“Banking is still about people and relationships,” says Adam Preedy, manager of EMEA sales engineering at SS&C Intralinks. “Those that succeed in creating a personal, seamless and enhanced user experience will be well placed to meet the demands of the future.”
A Bias Toward Process Automation
Fintech companies’ process automation strategies set them apart from traditional banks, writes Katharine Marais at Workato. Customers often embrace fintech tools precisely because automation enables the company to offer a customer experience that established banks don’t offer.
Maintaining and improving automated processes, then, helps fintech companies build relationships with new customers in a time of rapid growth.
Meeting Customer Expectations With Automated Data Feeds
Both fintech companies and customers are poised to embrace the world of financial feeds, predicts Ron Shevlin, managing director of fintech research at Cornerstone Advisors. Like a social media feed, a financial feed incorporates information, tips and communications from a customer’s various financial institutions, accounts and the like into a single source for financial information. A financial feed offers a snapshot for the customer of their financial status in real time.
Whether a fintech seeks to provide this kind of comprehensive financial feed or to offer a more circumscribed view of a customer’s status, automating digital feeds plays a key role in effective scaling. Automated feeds allow customers to access their information and stay up to date on changes as they are implemented.
Improving Service With Automated Reconciliation
Reconciliation remains a labor-intensive activity for organizations that deal with finances. Even those that have embraced certain tools to automate the process still find themselves engaging manually with the reconciliation process, writes Gary Waylett, CEO of the Eclipse Group.
“Even in companies where workflow software exists, the process is often fragmented: data may be siloed, backward-looking, or lacking context; systems don’t sync,” notes Seema Amble, fintech deal partner at Andreessen Horowitz. “This perpetual state of clunkiness isn’t simply frustrating, it’s a pervasive problem that directly impacts business decisions.”
It also affects a fintech’s ability to provide a seamless, satisfying experience for customers while scaling up and remaining compliant with regulations and accounting standards. Getting tripped up with reconciliation would both be a red flag for regulators and undermine customer trust in the company’s data.
Tools like robotic process automation (RPA) can help improve reconciliation. “RPA performs some very specific tasks well, like extracting information from a legacy system on a mainframe,” Marais writes.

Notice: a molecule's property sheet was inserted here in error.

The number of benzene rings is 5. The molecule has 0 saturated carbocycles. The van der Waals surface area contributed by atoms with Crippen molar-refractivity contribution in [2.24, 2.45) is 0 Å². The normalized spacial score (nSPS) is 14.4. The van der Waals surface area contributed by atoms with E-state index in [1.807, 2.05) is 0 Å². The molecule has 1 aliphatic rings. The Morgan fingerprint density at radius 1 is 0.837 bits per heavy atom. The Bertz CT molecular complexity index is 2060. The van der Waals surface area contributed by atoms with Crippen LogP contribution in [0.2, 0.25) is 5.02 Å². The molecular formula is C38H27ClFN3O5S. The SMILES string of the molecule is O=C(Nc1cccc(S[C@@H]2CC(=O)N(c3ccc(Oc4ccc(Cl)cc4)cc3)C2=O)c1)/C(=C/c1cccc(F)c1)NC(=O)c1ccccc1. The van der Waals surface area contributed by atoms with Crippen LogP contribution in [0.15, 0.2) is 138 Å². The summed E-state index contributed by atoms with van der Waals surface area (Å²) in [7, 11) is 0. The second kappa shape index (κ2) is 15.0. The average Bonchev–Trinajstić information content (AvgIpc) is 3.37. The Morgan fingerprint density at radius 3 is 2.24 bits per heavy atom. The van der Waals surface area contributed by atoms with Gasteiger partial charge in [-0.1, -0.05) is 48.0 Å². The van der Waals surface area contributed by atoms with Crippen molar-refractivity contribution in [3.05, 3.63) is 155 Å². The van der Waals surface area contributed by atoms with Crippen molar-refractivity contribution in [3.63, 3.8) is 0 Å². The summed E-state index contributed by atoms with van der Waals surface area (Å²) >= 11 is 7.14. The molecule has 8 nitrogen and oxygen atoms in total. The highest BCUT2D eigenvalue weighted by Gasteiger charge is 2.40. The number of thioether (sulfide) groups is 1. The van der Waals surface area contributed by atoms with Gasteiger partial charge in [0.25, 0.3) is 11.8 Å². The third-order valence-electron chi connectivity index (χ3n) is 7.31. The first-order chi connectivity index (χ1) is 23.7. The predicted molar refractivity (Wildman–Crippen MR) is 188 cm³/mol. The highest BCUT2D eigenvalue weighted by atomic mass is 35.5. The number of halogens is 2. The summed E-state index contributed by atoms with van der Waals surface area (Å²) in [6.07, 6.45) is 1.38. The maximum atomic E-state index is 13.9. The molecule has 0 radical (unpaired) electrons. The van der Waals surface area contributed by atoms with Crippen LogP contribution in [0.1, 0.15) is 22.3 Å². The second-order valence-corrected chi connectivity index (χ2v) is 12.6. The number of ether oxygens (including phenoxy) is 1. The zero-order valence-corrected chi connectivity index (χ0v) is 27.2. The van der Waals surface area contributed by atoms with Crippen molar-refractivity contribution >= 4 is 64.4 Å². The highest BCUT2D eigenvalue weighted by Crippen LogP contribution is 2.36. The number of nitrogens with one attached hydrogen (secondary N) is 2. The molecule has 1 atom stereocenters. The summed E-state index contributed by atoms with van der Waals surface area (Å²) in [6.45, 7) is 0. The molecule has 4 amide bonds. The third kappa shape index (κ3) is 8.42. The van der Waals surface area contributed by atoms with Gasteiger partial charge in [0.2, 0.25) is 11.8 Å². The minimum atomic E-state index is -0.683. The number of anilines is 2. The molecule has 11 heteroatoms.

Effectively automating these processes can help fintech companies focus on the scaling issue of the moment, confident that the information customers need will be available when they call for it.
Automate Customer Onboarding
In a period of rapid growth, automated customer onboarding can help fintech teams meet demand while also attending to the core tasks of expansion.
A December 2019 white paper by WorkFusion found that half of the time and cost of financial customer onboarding is spent on just 5 percent of the steps in the onboarding process. Fintech companies can often reduce the amount of onboarding time as compared to legacy banks. The flexibility of automated onboarding can further reduce the time the customer spends creating an account or getting more information, which further boosts customers’ perceptions of the product.
A shorter, simpler onboarding process is more appealing to customers; handled effectively, it can also make data easier to manage, protect and analyze, as well. When customer onboarding is automated within a system that also analyzes new customer data for relevant insights, onboarding allows fintech companies to provide a better customer experience, writes Jeevan Babu, senior project manager at Fortunesoft IT Innovations.
Automation can streamline onboarding, de-silo data for better personalization and flow, and improve both the customer’s experience and the company’s ability to execute on its core promises.
Sudden growth is a good problem to have, but it is still a problem. By deploying automation effectively and placing the customer relationship first, a rapidly growing fintech company can build strong customer relationships while it scales up its offerings.